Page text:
[Python-Dev] Cleaning-up the new unittest API

Michael Foord fuzzyman at voidspace.org.uk
Sat Oct 30 17:42:58 CEST 2010


On 30/10/2010 02:41, Steven D'Aprano wrote:
> Raymond Hettinger wrote:
>> The API for the unittest module has grown fat (the documentation
>> is approaching 2,000 lines and 10,000 words like a small book). I 
>> think we can improve learnability by focusing on the most important 
>> parts of the API.
>>
>> I would like to simplify and clean-up the API for the unittest module
>> by de-documenting assertSetEqual(), assertDictEqual(),
>> assertListEqual, and assertTupleEqual().
>
> While you're at it, what do you think of assertAlmostEqual? Is there a 
> use-case for it as it exists now?
>
> As I see it, it suffers from a number of problems:
>
> (1) Comparing floats for equality to some number of decimal places is 
> rarely (never?) the right way to do it. Comparison to some number of 
> significant figures would be better. Specifying an absolute or 
> relative error would be better still.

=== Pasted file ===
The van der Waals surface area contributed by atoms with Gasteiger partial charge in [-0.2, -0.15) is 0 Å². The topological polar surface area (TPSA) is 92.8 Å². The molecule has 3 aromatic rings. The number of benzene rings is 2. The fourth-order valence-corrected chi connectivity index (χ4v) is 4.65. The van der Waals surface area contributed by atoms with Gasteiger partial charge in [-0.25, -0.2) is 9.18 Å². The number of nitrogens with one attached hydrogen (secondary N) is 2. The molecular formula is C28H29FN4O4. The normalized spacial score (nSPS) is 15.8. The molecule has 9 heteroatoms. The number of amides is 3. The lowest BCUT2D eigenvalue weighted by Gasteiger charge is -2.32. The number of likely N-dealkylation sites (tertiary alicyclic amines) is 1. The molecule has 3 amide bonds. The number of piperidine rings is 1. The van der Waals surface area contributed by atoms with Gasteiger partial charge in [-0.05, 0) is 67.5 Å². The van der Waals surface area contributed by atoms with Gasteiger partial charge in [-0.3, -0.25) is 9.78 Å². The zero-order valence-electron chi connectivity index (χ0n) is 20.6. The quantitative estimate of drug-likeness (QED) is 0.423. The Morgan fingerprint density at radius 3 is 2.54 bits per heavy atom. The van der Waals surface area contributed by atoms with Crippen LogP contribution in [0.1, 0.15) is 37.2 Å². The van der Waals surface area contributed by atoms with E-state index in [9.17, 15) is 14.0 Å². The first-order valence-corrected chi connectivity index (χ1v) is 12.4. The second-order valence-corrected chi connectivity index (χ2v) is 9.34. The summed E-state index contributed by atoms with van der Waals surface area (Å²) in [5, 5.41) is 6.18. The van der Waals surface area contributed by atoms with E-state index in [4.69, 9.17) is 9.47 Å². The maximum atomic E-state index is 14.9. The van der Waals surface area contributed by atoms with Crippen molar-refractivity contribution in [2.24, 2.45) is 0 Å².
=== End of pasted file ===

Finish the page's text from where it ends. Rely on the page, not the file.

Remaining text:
>

I agree, comparing floats to a specific number of decimal places has 
almost always been useless to me. What would be nice would be a 'delta' 
keyword argument allowing you to specify a difference instead. That 
could also allow you to compare non-numeric objects like times as well.

Now where are the keys to that time machine...

http://docs.python.org/dev/library/unittest.html#unittest.TestCase.assertAlmostEqual

All the best,

Michael Foord

> (2) This leads people to write the wrong test, because 
> assertAlmostEqual exists and is easy to use, while the right test is 
> tricky and requires better understanding of floating point issues.
>
> Example: I recently wrote tests using assertAlmostEqual where I 
> specified places=12, because my code should have been accurate to 12 
> significant figures. Worked fine for small floating point, but when I 
> started testing values of the order of 10000, my tests started 
> failing, because although it was correct to > 12 significant figures, 
> five of those figures were not decimal places.
>
> (3) In the rare case that mere rounding is the right way to compare 
> for approximate equality, assertAlmostEqual doesn't save you much: a 
> handful of characters, that's about all.
>
> self.assertAlmostEqual(x, y, places=n)
>
> vs.
>
> self.assertEqual(round(x, n), round(y, n))
>
> (Specifying the number of decimal places is keyword-only in 3.1. To 
> me, that seems to be a gratuitous change from 2.x, where it could be 
> specified as a positional argument.)
>
>
>


-- 
http://www.voidspace.org.uk/



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